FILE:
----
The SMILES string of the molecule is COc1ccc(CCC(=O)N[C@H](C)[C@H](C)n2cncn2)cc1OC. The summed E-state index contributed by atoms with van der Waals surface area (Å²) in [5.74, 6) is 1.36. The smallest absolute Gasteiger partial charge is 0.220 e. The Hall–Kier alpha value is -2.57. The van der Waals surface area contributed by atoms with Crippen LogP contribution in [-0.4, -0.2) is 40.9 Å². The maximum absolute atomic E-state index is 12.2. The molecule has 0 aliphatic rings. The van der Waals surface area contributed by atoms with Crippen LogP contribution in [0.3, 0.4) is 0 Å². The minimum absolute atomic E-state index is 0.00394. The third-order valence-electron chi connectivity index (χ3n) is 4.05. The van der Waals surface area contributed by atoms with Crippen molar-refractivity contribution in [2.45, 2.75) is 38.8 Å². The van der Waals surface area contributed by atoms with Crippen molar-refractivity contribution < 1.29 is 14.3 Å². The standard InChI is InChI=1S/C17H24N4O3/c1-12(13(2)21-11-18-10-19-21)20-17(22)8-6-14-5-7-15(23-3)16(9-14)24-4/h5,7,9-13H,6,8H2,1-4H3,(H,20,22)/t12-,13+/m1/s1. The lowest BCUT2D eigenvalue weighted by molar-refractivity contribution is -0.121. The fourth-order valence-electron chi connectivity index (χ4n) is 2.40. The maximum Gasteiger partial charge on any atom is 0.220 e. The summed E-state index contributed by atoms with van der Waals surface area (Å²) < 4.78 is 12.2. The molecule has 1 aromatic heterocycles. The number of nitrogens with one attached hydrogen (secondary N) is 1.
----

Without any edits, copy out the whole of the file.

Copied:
The SMILES string of the molecule is COc1ccc(CCC(=O)N[C@H](C)[C@H](C)n2cncn2)cc1OC. The summed E-state index contributed by atoms with van der Waals surface area (Å²) in [5.74, 6) is 1.36. The smallest absolute Gasteiger partial charge is 0.220 e. The Hall–Kier alpha value is -2.57. The van der Waals surface area contributed by atoms with Crippen LogP contribution in [-0.4, -0.2) is 40.9 Å². The maximum absolute atomic E-state index is 12.2. The molecule has 0 aliphatic rings. The van der Waals surface area contributed by atoms with Crippen LogP contribution in [0.3, 0.4) is 0 Å². The minimum absolute atomic E-state index is 0.00394. The third-order valence-electron chi connectivity index (χ3n) is 4.05. The van der Waals surface area contributed by atoms with Crippen molar-refractivity contribution in [2.45, 2.75) is 38.8 Å². The van der Waals surface area contributed by atoms with Crippen molar-refractivity contribution < 1.29 is 14.3 Å². The standard InChI is InChI=1S/C17H24N4O3/c1-12(13(2)21-11-18-10-19-21)20-17(22)8-6-14-5-7-15(23-3)16(9-14)24-4/h5,7,9-13H,6,8H2,1-4H3,(H,20,22)/t12-,13+/m1/s1. The lowest BCUT2D eigenvalue weighted by molar-refractivity contribution is -0.121. The fourth-order valence-electron chi connectivity index (χ4n) is 2.40. The maximum Gasteiger partial charge on any atom is 0.220 e. The summed E-state index contributed by atoms with van der Waals surface area (Å²) < 4.78 is 12.2. The molecule has 1 aromatic heterocycles. The number of nitrogens with one attached hydrogen (secondary N) is 1.